Root canal, pain and lessons on relationship with God and others

It’s amazing how a little tooth can cause so much pain.

For three days this week I was dealing with a toothache or rather a throbbing-wake me up in the middle of the night-can’t eat or drink-tooth pain.

Thankfully, I have a wonderful dentist who was able to squeeze me in and quickly diagnosed that I needed a root canal in a molar. And thankfully I was able a couple hours later to see an endodontist who performed the root canal.

After getting the anesthetic the pain was gone. I wondered if I really needed the root canal. How quickly the memory of the pain was gone. Today, other than some residual discomfort, the pain is gone.

As I reflect, having had a number of contraptions in my mouth (even smoke coming out a couple times)–I wonder about how quickly the memory of the pain goes away.

Some painful events truly make us who we are. God grows us through those deep waters and transforms us more into the image of His Son–humble, surrendered, committed, and grace-filled.

But other painful events don’t seem to say around long enough. And I wonder if that is why when I sin, repent–think I have felt the sorrow of what that sin has done to my relationships with God–why I so quickly forget my promise to “not to it again.”

For those painful events which God uses to transform us, Paul instructs us that we are comforted so that (purpose) we can comfort others who suffer.

2 Corinthians 1:3-7 Blessed be the God and Father of our Lord Jesus Christ, the Father of mercies and God of all comfort, 4 who comforts us in all our affliction, so that we may be able to comfort those who are in any affliction, with the comfort with which we ourselves are comforted by God. 5 For as we share abundantly in Christ’s sufferings, so through Christ we share abundantly in comfort too. 6 If we are afflicted, it is for your comfort and salvation; and if we are comforted, it is for your comfort, which you experience when you patiently endure the same sufferings that we suffer. 7 Our hope for you is unshaken, for we know that as you share in our sufferings, you will also share in our comfort.

Should it be any different with sin?

Should we not share the lessons learned from sin, repentance and restoration?

Psalm 32:1-2 Blessed is the one whose transgression is forgiven,
whose sin is covered.
2 Blessed is the man against whom the Lord counts no iniquity,
and in whose spirit there is no deceit.

Psalm 32:8-11

8 I will instruct you and teach you in the way you should go;
I will counsel you with my eye upon you.
9 Be not like a horse or a mule, without understanding,
which must be curbed with bit and bridle,
or it will not stay near you.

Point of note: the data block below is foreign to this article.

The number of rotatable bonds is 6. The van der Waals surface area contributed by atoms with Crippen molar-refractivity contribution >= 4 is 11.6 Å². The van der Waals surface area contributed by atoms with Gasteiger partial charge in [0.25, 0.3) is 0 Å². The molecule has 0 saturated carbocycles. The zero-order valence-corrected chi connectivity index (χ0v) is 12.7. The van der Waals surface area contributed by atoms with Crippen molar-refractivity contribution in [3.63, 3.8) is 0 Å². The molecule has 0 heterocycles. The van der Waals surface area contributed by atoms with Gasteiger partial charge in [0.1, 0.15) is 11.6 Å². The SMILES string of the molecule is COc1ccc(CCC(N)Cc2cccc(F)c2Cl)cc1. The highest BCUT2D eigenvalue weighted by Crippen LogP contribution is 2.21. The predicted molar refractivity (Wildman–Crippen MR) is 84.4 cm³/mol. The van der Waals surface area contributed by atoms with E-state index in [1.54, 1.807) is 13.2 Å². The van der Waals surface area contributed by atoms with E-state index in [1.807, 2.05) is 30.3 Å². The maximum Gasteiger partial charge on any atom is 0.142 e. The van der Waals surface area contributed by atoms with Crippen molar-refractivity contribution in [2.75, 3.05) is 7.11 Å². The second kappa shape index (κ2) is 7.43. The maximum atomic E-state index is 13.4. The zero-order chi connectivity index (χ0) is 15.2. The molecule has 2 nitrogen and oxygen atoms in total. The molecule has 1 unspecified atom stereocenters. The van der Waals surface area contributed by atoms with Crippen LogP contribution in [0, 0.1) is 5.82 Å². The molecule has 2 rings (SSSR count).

10 Many are the sorrows of the wicked,
but steadfast love surrounds the one who trusts in the Lord.
11 Be glad in the Lord, and rejoice, O righteous,
and shout for joy, all you upright in heart!

Having confessed and received forgiveness, David teaches others.

Isn’t the authentic life more powerful than the perfect life?

Author: Steve

Steve Kilgore joined the staff of Calvary Church in Lancaster, PA in the fall of 2002 as the Pastor of Discipleship to facilitate the equipping ministries, which include Adult Bible Fellowship and other adult discipleship ministries, and work with the rest of the education ministries. He currently serves as the Executive Pastor of Ministries with a focus on providing ministries that facility individuals taking intentional Next Steps for growing and participating in the leadership and administrative aspect at Calvary. He has also taught part-time at Lancaster Bible College in the area of Spiritual Formation and New Testament. Prior to coming to Calvary he served in two churches as well as taught part-time at Philadelphia Biblical University. He was born in Dallas, Texas, but spent the first 13 years of his life in Guatemala where his parents were missionaries. It was there at the age of four and a half that Steve placed his faith in Christ as his Savior. Steve received a Bachelor’s degree in Bible from Philadelphia College of Bible and a Masters of Theology from Dallas Theological Seminary. Steve and his wife, Mary Anne, have their two boys, Andrew and Nathan (both in college), and live in East Lampeter Township. Steve lives and ministers by the personal motto, Know what you believe and why, live it, be able to defend it. His hobbies, other than playing with his family, include tinkering with computers, reading, drinking coffee with his wife, playing and watching basketball. Steve and Mary Anne are looking forward to exploring new hobbies as they transition to life as empty-nesters.

One Commnet on “Root canal, pain and lessons on relationship with God and others

  1. I really appreciate this, Steve. Far too often do we NOT learn from the things of life. Thanks for your faithfulness.

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